3.4.150 During the Ninth Plan period efforts will be made to improve the availability and utilisation of the emergency care services at all levels of health care. Adequate training to medical and paramedical staff in emergency management at each level of care, provision of transport facilities for transfer of patients and suitable strengthening of emergency and casualty services in tertiary care centres so that they could handle the workload will be initiated. Rehabilitation services for those who have residual disabilities also will be strengthened. Steps to improve public awareness about available services and where and how to access them will also be taken up so that the population can fully utilise available services.
Health Management Information System (HMIS)
3.4.151 HMIS is an essential management tool for effective functioning of the health system. Timely reporting and analysis of data from HMIS could also serve as an early warning of focal outbreak of diseases so that appropriate interventions can be initiated. The Central Bureau of Health Intelligence (CBHI) and the States Bureau of Health Intelligence are nodal agencies for HMIS. During the Eighth Plan period an attempt was made to provide a major thrust for HMIS. The CBHI in consultation with the National Informatics Centre (NIC) and State Health Departments have developed HMIS version 2.0 for sending information through NICNET on essential health indices. This system is being used by 13 States/ UTs for sending district level information. The system is still not fully operational in most States. During the Ninth Plan efforts will be made to ensure that the entire country is covered and all the data pertaining to the Health and Family Welfare Programmes are collected, collated and reported from all the districts through NICNET. The data from HMIS will be utilised not only for improving the efficiency and effectiveness of the health care system but also for effective policy planning.
Comprehensive Review of Public Health System in India
3.4.152 An Expert group under the chairmanship of Member (Health) undertook a comprehensive review of major problems facing the public health system in the country in ensuring outreach of appropriate services at affordable cost and maintaining quality of services. The Committee recommended several policy and programme initiatives including administrative restructuring, health manpower planning, improving operational efficiency of existing health care services, improving disease surveillance, epidemic control strategy, epidemiological surveillance system and development of appropriate support services. The recommendations of the Committee form the base and basis for the formulation of strategies for revitalisation of the public health system in the country during the Ninth Plan period.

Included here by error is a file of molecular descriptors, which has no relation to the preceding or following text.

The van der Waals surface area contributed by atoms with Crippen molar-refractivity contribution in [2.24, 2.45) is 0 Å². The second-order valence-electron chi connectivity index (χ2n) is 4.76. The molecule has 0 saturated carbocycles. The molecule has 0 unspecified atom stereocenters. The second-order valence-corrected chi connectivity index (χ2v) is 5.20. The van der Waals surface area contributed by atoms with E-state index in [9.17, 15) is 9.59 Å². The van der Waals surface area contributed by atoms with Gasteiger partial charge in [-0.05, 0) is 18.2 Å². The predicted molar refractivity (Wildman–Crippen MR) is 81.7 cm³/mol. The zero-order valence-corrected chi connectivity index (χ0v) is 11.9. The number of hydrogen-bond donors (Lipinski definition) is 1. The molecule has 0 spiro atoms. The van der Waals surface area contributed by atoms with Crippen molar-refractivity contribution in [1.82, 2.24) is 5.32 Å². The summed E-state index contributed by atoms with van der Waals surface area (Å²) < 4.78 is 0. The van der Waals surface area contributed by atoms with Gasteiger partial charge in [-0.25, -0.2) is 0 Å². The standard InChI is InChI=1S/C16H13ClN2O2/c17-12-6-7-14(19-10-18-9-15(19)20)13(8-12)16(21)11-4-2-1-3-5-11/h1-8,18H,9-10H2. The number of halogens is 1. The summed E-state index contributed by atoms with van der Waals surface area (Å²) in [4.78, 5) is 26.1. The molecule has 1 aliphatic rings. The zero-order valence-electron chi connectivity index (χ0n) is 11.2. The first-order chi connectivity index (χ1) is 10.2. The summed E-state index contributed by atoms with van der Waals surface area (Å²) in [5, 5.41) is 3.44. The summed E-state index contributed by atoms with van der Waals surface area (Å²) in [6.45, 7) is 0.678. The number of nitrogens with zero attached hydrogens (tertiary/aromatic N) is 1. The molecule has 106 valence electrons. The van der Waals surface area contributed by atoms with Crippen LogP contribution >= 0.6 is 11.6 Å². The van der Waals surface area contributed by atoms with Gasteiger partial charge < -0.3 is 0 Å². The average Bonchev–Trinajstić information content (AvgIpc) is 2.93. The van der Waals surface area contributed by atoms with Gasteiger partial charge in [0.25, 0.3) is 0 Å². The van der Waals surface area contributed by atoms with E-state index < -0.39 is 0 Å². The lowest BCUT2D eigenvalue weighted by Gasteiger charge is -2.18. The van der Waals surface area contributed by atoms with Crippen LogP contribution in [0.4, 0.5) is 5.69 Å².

Production and Quality Control of Drugs
3.4.153 Provision of appropriate drugs of good quality at affordable cost is essential for the success of disease control programmes. Equally important is to restrict, and if possible, eliminate, the use of irrational drug formulation, detect and eliminate spurious drugs. The Central Government is responsible for the control over the quality of imported drugs, control over the manufacture and import of new drugs into the country, amendments to the Drugs and Cosmetics (D and A) Act and Rules, coordinate the activities with the State Drug Control Authorities for uniform implementation of D and A Act and Rules, laying down standards for drugs and updating Indian Pharmacopoeia, training of drugs analysts and drugs inspectors and licensing of whole human blood and blood products, large volume parenterals, sera and vaccines. Provisions for strengthening Drug Control Organisations in the States and the Centre were made in the Eighth Plan. However, the implementation of the scheme has been patchy and tardy. This task will be taken up on a priority basis during the Ninth Plan.